Icing on the bad weather cake was that we saw no animals today (aside from the flying trapeze acrobat-o-boobies that NOAA hired to keep us entertained - don't worry taxpayers they're only paid what they can eat in flying fish...)
Interestingly, our acoustic team heard some Minke whales today. These are the second smallest of the baleen whales. They communicate using a wonderfully cartoonish "BOING" sound. Its as if they all swallowed Acme pogo sticks. Wait until Sesame Street gets a hold of this! I find it amusing that the only thing we know about breeding areas for Minke whales in this part of the world is from a couple of NOAA scientists sitting around listening to sounds that could be used to accompany Wile E. Coyote vaulting over a canyon with springs strapped to his feet. I couldn't make this up - watch the video for your self.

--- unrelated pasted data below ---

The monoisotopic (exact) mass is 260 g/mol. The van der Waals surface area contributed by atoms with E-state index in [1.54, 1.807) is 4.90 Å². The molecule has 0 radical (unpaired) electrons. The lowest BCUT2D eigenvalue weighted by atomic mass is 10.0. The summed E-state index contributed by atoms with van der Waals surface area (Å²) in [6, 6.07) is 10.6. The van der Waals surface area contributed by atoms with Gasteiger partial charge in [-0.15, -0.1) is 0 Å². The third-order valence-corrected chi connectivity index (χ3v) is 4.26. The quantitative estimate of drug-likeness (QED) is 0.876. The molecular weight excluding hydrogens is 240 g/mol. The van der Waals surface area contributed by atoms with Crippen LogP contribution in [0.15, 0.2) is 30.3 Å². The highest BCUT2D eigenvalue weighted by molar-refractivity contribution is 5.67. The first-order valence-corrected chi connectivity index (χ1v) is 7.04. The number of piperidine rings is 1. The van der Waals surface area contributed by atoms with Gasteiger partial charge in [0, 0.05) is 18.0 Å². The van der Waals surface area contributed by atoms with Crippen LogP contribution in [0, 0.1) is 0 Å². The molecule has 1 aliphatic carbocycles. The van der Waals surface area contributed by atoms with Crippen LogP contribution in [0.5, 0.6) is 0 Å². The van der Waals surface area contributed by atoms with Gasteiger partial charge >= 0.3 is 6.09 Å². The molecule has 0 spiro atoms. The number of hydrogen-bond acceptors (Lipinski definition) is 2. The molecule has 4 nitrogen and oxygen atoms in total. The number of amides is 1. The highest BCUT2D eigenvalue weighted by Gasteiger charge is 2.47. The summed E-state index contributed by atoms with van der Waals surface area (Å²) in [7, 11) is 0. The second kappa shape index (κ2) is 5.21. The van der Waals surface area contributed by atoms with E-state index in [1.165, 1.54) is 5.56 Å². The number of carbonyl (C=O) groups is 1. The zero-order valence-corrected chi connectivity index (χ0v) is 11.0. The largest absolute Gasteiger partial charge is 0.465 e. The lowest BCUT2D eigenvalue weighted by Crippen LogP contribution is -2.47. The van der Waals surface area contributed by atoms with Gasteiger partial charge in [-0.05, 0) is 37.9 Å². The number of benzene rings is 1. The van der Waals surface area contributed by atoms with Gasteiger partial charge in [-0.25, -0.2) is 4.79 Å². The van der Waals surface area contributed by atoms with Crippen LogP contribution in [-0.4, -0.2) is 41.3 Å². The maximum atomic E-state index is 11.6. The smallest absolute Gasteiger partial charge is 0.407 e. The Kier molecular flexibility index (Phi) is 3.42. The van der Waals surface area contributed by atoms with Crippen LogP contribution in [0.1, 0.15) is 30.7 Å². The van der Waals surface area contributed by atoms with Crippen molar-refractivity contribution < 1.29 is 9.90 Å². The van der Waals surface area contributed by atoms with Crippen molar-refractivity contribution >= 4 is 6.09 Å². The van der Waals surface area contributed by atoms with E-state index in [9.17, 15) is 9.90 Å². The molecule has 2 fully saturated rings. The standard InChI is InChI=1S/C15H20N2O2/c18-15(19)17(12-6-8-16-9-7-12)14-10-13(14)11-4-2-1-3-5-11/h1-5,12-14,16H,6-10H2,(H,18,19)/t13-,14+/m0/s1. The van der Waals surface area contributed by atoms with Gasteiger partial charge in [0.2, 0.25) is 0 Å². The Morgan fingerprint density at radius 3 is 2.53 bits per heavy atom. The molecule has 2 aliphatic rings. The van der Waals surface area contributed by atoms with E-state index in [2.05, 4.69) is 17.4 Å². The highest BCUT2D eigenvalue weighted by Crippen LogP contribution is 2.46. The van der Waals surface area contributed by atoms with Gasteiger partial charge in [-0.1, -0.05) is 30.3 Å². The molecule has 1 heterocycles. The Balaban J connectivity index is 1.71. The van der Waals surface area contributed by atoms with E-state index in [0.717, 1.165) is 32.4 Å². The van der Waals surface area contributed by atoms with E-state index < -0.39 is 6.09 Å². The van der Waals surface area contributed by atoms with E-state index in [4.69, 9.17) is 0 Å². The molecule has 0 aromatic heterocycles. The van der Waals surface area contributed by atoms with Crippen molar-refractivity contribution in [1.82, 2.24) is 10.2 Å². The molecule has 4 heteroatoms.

So, since I don't have anything else to write about, I'll introduce you to my quarters. My "stateroom" is small, a little smelly, and not "stately" at all. But somehow it is insulated from the constant drone of whirling and whizzing mechanical parts (diesel engines, exhaust fans, electronics, transformer buzz) that make-up the soundtrack of life at sea. I've been working in my room most days when I'm not on watch (as a graduate student, there's always something to write, I think they're preparing us for fall back careers as university administrators). I sleep in the top bunk, over what sounds like a lawnmower failing to fire every 3 seconds; he's my bunkmate Richard. He's a really sweet guy with a talent for percussive nasal music. He practices a lot, so he's really good. My bunk is nice and cozy. If I had to guess, I'd say it offers 24 spacious inches of headroom. Better yet, the mattress is bed bug, crab and 'accident' proof; that's right its covered in plastic!! Now that I think about it, it's amazing I'm not having nightly dreams of being stuck in a crib on tilt-a-whirl operated by a narcoleptic Carney.